By this point in the year, I’ve agonized over my schedule for next semester ad infinitum. I have spreadsheet upon spreadsheet and Google docs galore. But have I reached a decision about what to take yet? Nope.
What I do know, however, is that I want next year to have variety. Last spring, I filled my entire schedule up with math, science and programming classes, proud of myself for taking on such an ambitious schedule. While on their own, I probably would have enjoyed the classes, having little else to think about besides “I don’t have the right answer yet” wasn’t much fun. As a result, I didn’t do very well and seriously started to question why I decided to become a CS major in the first place.
Variety is why I did so well in high school. My days were the perfect balance of drawing and writing and solving problems and volunteering. There was harmony between my right brain and left brain, and I really enjoyed becoming an uomo universale.
In college, though, you have to pick one thing. I’ve hated the idea so much that there have been times I’ve vowed to take on as many as four different majors. I just couldn’t stand the idea of “only” being a programmer and being forced into a completely one-dimensional existence.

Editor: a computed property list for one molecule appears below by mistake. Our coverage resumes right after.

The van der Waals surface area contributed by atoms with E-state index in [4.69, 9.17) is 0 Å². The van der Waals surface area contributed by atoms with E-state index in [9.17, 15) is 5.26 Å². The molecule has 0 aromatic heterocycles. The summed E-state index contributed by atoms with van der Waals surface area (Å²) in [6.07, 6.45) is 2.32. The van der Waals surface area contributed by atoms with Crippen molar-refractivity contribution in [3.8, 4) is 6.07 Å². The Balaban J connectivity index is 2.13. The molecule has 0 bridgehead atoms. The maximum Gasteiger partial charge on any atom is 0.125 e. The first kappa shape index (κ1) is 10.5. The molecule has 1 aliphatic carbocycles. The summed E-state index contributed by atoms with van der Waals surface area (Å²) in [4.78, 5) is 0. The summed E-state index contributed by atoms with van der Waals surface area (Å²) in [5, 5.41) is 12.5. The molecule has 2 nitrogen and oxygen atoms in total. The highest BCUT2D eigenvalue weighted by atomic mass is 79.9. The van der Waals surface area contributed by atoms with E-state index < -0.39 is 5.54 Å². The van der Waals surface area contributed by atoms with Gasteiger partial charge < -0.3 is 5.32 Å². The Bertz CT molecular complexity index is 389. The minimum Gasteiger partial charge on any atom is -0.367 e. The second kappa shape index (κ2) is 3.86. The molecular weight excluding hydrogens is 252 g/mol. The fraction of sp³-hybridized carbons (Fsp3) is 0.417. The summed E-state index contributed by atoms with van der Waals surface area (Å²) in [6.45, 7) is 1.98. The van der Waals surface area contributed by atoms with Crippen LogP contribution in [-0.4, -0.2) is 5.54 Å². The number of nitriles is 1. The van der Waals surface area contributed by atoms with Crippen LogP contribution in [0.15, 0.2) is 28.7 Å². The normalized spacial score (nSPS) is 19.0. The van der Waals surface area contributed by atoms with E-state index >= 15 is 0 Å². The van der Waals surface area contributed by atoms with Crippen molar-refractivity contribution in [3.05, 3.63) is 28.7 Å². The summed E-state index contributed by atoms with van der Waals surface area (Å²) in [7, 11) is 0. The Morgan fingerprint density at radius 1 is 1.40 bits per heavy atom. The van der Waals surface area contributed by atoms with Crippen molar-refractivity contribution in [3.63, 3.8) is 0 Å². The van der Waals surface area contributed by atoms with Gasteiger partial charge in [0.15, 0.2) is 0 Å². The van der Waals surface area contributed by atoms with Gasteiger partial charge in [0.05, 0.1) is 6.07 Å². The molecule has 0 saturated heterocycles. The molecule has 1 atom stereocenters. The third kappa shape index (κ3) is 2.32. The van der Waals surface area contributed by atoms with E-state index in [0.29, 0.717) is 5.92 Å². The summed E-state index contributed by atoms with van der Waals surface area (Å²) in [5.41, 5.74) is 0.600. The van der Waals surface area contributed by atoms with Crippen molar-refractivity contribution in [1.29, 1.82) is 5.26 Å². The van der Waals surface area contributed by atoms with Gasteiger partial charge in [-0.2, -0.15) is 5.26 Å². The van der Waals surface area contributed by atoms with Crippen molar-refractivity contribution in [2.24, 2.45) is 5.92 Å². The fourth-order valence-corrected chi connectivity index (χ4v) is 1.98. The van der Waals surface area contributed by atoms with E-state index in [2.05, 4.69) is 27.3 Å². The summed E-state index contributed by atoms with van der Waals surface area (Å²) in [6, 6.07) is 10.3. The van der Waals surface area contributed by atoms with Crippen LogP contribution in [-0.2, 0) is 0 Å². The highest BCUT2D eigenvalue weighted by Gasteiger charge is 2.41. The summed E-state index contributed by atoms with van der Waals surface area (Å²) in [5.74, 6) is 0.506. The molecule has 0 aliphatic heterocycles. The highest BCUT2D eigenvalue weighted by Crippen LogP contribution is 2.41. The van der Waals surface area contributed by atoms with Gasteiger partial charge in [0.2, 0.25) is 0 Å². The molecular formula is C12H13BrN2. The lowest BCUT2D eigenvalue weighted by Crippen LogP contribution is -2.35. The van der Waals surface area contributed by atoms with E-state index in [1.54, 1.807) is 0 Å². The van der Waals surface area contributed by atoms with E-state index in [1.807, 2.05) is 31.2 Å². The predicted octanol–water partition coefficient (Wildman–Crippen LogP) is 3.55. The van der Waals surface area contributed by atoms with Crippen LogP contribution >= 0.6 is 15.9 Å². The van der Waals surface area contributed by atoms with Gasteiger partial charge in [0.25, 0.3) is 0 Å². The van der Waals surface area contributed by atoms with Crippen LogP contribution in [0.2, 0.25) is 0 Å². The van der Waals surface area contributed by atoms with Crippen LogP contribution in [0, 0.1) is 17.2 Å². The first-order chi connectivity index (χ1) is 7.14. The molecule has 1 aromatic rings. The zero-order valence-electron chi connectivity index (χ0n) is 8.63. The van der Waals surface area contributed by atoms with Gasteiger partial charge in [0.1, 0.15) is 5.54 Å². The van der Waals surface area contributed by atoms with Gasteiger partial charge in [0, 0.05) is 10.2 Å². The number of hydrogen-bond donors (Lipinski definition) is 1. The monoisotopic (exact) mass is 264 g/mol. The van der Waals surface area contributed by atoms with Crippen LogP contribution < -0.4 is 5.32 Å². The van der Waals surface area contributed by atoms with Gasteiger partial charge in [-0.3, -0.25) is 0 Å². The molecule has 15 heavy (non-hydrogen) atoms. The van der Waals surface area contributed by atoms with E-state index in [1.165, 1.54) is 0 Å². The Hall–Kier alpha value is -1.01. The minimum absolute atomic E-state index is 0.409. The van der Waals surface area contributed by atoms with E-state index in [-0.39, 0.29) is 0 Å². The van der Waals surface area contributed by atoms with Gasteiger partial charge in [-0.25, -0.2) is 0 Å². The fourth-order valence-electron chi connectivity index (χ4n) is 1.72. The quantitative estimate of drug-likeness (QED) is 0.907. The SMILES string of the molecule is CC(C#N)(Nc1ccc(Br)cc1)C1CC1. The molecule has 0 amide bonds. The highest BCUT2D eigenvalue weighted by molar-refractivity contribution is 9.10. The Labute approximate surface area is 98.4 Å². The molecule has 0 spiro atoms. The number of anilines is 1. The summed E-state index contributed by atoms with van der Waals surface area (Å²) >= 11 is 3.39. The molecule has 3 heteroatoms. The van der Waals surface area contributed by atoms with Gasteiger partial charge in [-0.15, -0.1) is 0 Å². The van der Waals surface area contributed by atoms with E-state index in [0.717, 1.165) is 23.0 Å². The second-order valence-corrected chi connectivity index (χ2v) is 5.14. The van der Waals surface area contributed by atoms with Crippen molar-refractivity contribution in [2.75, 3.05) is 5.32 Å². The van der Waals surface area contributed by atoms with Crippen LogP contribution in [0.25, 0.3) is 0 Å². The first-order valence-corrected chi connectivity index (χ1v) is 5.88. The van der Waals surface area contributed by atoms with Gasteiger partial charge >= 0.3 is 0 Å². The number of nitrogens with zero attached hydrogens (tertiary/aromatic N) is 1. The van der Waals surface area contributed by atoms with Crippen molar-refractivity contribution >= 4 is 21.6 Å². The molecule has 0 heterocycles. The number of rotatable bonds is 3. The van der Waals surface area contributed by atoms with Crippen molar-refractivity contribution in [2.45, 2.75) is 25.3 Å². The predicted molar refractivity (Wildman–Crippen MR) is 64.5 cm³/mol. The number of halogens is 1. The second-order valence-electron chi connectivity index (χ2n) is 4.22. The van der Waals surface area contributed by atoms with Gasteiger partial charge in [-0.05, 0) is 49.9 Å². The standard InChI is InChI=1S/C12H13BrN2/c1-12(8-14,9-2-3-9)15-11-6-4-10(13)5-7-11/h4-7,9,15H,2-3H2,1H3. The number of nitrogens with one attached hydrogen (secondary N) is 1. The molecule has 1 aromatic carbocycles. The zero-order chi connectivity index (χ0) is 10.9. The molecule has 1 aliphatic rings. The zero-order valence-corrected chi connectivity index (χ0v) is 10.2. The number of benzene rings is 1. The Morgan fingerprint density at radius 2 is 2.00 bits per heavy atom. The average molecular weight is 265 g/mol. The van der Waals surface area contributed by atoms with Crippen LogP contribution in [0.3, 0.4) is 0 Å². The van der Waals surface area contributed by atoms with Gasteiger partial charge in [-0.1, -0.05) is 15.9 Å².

Thankfully, though, I’ve come to realize that computer science doesn’t tie you down as much as I originally thought. You can definitely get a job that’s creative, or socially conscious, and there’s room to explore your other interests. Being a programmer just means that you have the skills to contribute to something important in a way that most people do not. It doesn’t mean that you’re supposed to feel bad for not wanting to spend all of your free time reading C# tutorials.
This understanding has made a big impact on my time here. Not only has it helped me to simply stay in the department, but it has also helped me to accept the identity of a computer scientist. I no longer view my days as sitting in front of a computer doing mental aerobics, but can see the bigger picture of where the work I’m doing is taking me. That’s much more important than the number of hackathons I’ve attended or how complicated I can make my homework sound, in my opinion.